Parents sometimes wonder if it is valuable for children to learn more than one language. They also question whether it will hurt a child’s language development and success at school, if he learns a language other than English at home. Many parents of children with a speech and/or language delay or disorder have the same questions.
Children learn best when they spend special time with their parents, sharing activities. If you sing the songs you learned as a child, in the language you learned them, and tell stories about your culture, in your first language, you will be communicating in a way that is most natural for you. You will also be letting your child know that these times are important for both of you.
When parents want their children to learn languages other than English, they should speak these languages, at home, from the time the baby is born. When parents expose their baby to these languages, the babies will pick up the sounds of all of the languages they hear. If two parents speak different languages, the child will begin to understand which language to use with each parent.
If you use your first language as your child is developing communication skills, your child will have an easier time learning good grammar, developing a big vocabulary, and being able to communicate effectively. When you use your first language, you will be teaching your child correct grammar, and how to understand and use complete sentences. When a child knows one language really well, it will be easier for him to learn the rules and vocabulary of another language.
Parents who want their children to grow up knowing English well, may wonder what the value is in teaching their child their first language. Language and culture are very closely related. When a child speaks the family language, he also has the opportunity to learn more about his culture, and the culture of his family. Knowing the family language will also make it easier for your child to be able to communicate with other family members who may not speak English well.
Learning more than one language doesn’t hurt a child’s language development. Researchers have shown that children, who learn the family’s first language, will have many benefits. These include emotional development and academic success. Most experts feel that children learning more than one language may develop a larger vocabulary, may understand how words sound and rhyme, and will learn about more than one culture.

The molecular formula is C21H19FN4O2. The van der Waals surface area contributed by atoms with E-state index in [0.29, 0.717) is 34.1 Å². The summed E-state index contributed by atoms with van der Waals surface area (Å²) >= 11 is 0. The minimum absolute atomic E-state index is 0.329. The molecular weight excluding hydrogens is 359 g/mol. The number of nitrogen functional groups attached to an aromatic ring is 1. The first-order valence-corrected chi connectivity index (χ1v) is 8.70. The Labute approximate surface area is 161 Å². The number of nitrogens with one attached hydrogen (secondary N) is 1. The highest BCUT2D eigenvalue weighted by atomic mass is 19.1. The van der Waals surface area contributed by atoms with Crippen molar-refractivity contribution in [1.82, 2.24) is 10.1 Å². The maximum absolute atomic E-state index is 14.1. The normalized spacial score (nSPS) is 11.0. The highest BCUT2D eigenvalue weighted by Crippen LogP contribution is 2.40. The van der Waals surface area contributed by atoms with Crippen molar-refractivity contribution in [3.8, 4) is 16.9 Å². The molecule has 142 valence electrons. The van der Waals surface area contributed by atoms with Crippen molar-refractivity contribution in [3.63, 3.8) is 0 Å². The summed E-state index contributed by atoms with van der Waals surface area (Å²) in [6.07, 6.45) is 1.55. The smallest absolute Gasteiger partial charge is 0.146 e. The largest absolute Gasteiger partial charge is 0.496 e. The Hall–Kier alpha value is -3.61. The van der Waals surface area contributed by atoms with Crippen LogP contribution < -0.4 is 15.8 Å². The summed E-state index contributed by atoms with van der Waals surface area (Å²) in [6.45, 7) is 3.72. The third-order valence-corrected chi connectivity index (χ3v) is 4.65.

Children learning more than one language will develop speech and language, in the same order as a child who speaks only one language. There is no right or wrong way to teach more than one language. Some believe that each parent should speak their first language, all of the time. Others believe children can learn both languages, even when parents aren’t consistent in which language they speak. Even when parents speak one language well, and add words from another language, it doesn’t appear to affect the child’s overall language development.
Studies have shown that children with delayed speech and language skills also show no difference in their language development if they are learning one or more languages.
Stages of Language Development
When children are learning two languages from birth:
Stage 1: Child mixes languages
Stage 2: Child separates languages (around 2 ½ years)
Stage 3: Child uses mainly one language; by 7 years the child can speak and understand both languages equally
When children learn one language first and then a second language, after the first has been learned:
Stage 1: Child uses home language
Stage 2: Child starts to use a little bit of second language; usually up to 7 months from time of starting second language
Stage 3: Child uses short or memorized phrases
Stage 4: Child uses second language but mixes words from both languages and makes grammatical errors
Stage 5: Child speaks and understands both languages well
No matter how children are learning multiple languages, it is important to remember that children may be able to say a word without understanding its meaning and may be able to understand a word’s meaning before they say it. Above all, be as consistent as possible and provide a language rich environment for your child.
For more information, download When Children Speak More Than One Language (PDF). This information can also be downloaded at www.beststart.org in the following languages: French, Arabic, Chinese, Cree, Hindi, Ojibway, Punjabi, Spanish, Tagalog, Tamil and Urdu.
Kohnert, K, Yim, D., Nett, K., Kan, P.F. & Duran, L., (2005) Intervention with Linguistically Diverse Children: A Focus on Developing Home Languages, Language Speech and Hearing Services in Schools (36, 3), 251-263